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LETTER: MUN Law’s proposed tuition fee is too high

Memorial University of Newfoundland and Labrador St. John's Campus.
Memorial University of Newfoundland and Labrador St. John's Campus. - Kenn Oliver

The MUN Senate’s endorsement of a law school is subject to the condition that MUN Law be cost-neutral to the university. To maintain cost neutrality, the current plan is for students to pay $30,000 per year over three years.

At this price, if MUN Law were to have opened this academic year, it would be the second most expensive law school in the country. By comparison, Dalhousie and the University of New Brunswick charge $18,000 and $11,000, respectively.

To be sure, MUN Law’s proponents are optimistic about raising money from government and through fundraising to reduce tuition. To bring costs down even to Dal’s $18,000 would require an annual commitment of $3.6 million. As the provincial government continues to cut the university’s operating grant and the private sector faces its own challenges, such an influx of cash is far from certain.

Until proven otherwise, we should assume that a degree from MUN Law will cost in the neighbourhood of $30,000.

Such a high tuition fee would defeat the proponents’ stated goals in advocating for a law school.

The proponents argue that a law school will promote access to justice. There is no doubt that our province’s justice system has serious problems.

Courts are overflowing; many rural residents cannot retain a lawyer in their area; our largest prison is crumbling.

The average MUN Law graduate — saddled with at least $90,000 in debt — will be unable to take the pay cut necessary to solve these problems by, for example, working in rural areas or for community organizations.

Their primary motivation will be to get out of debt. To do so, most will seek work at firms or government offices in St. John’s, Halifax, or Toronto.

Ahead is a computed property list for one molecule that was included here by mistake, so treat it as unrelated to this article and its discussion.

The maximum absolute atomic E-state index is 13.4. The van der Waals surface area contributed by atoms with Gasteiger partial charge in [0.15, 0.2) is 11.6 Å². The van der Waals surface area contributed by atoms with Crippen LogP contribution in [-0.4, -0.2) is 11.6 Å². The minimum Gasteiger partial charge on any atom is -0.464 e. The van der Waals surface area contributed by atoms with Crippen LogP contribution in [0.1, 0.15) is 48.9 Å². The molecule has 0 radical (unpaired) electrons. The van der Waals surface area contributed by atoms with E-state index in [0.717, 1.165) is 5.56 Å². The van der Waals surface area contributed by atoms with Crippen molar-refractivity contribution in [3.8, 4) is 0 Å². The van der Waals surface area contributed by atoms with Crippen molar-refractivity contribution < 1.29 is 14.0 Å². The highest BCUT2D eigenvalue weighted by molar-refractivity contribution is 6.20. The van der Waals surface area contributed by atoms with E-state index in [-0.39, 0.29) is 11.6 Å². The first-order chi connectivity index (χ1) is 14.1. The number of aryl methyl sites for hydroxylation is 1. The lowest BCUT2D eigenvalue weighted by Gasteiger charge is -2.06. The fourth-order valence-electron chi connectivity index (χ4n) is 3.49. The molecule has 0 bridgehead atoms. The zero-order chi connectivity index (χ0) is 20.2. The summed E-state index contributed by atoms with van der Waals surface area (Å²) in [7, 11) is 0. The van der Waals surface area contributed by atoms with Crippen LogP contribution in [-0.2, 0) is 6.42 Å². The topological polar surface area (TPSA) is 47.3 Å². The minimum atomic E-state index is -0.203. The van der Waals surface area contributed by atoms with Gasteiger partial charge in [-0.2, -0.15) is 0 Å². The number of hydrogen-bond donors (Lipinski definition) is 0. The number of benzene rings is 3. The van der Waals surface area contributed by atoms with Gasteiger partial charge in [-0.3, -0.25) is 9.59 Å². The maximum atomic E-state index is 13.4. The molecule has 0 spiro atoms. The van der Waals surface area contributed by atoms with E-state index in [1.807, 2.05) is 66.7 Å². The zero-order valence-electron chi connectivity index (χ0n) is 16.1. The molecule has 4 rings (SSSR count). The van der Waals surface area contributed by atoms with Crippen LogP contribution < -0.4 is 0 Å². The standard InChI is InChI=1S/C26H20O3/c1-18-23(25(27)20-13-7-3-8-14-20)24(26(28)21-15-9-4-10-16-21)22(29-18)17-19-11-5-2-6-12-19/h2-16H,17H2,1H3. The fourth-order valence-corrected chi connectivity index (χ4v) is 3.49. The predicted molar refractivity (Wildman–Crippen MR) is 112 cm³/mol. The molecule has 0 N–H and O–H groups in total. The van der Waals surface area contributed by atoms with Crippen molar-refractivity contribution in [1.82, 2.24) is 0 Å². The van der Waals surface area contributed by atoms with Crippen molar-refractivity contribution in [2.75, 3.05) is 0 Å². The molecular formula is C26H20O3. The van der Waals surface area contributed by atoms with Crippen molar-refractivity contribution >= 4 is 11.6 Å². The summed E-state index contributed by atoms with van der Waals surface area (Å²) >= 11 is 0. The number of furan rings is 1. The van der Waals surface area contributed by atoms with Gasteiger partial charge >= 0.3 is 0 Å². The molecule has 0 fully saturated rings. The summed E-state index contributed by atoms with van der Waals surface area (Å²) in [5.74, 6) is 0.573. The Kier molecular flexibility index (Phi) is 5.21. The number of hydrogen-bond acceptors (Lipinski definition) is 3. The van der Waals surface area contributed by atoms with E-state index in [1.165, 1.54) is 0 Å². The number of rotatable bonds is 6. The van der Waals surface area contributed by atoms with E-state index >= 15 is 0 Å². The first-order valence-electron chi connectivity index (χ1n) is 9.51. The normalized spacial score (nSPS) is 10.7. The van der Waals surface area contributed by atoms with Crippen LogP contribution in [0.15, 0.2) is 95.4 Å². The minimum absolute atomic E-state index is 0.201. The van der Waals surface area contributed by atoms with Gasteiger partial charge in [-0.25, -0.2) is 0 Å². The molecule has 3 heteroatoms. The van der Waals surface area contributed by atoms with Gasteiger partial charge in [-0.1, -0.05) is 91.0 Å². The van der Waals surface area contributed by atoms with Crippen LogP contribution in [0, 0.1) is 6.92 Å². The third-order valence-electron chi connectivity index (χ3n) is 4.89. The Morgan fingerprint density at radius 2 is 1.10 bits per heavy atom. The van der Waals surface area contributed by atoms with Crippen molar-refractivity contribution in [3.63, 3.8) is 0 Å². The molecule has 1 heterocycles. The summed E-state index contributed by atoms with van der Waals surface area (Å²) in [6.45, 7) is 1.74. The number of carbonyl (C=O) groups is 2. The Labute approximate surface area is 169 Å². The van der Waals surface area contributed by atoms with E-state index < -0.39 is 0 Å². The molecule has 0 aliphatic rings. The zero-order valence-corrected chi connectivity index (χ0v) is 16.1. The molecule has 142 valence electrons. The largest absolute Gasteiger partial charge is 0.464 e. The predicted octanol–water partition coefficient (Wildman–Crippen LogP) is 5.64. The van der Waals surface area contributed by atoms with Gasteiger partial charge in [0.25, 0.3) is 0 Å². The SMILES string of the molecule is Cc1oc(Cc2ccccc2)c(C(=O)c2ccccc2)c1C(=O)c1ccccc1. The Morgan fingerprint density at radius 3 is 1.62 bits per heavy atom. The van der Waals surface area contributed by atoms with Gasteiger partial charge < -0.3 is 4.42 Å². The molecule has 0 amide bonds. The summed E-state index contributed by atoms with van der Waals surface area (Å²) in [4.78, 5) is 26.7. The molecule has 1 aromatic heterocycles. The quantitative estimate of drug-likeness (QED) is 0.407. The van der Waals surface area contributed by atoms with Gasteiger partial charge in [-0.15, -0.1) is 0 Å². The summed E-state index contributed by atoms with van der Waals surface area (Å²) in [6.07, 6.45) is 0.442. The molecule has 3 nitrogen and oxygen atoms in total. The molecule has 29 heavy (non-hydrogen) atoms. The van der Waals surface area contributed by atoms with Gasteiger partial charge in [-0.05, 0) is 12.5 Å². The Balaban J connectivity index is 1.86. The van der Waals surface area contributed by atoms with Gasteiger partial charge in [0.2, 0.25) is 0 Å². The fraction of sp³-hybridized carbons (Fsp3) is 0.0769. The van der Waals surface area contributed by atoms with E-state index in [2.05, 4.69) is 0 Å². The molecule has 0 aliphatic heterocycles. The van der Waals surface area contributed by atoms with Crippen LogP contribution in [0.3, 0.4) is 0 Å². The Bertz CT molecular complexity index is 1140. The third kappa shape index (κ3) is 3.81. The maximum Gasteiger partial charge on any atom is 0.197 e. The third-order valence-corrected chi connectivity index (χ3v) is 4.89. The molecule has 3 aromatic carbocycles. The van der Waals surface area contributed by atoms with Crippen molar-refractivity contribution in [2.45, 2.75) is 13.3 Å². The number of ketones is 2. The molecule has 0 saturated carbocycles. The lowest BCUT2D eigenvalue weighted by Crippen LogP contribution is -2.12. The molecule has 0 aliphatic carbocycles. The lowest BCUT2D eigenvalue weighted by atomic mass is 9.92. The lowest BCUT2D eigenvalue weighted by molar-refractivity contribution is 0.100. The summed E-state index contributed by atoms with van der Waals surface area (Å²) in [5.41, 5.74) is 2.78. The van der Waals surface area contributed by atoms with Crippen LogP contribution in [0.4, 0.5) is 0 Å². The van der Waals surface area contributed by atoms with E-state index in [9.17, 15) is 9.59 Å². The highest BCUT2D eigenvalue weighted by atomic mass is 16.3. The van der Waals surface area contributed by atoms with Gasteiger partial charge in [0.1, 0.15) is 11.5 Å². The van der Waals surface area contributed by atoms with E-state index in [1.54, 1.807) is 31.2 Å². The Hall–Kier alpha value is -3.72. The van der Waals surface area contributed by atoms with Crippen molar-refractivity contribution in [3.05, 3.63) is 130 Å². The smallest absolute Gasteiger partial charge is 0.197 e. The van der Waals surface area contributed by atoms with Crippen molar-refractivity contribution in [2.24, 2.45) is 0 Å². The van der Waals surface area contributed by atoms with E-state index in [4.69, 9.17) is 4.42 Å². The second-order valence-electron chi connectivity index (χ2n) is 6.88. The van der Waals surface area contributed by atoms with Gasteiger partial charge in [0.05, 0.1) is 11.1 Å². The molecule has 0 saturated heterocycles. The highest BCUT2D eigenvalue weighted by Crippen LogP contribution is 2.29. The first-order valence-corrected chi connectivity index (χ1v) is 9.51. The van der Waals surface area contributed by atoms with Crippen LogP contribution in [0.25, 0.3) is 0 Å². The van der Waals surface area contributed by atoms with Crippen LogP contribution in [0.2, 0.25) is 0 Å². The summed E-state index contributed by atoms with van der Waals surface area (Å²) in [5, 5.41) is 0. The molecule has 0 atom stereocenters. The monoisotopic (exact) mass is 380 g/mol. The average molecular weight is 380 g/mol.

The proponents also argue that a law school could promote access to legal education. In its 2013 report, the Feasibility Committee argued that a law school would allow those “with aging parents or small children” and those with “limited means” to study law. The proposed tuition fee defeats this possibility. It is hard to see how the average Newfoundlander and Labradorian in any of these situations would justify such an expensive degree.

Finally, the proponents argue that a law school could provide useful oversight to the provincial government’s judicial and legislative branches, and enhance the intellectual vitality of life in St. John’s. The proposed tuition fee will likely hinder these goals as well. Good students will not take an expensive risk on an unproven law school if they can attend established schools with excellent reputations for less than half the price.

The Board of Regents should not approve of a law school unless it is certain that tuition will be genuinely competitive with Dal and UNB. If the Board approves a plan that sees students pay anywhere near $30,000, it will be setting MUN Law up to fail.

          

Ian Moffatt,

Articling Student, St. John's

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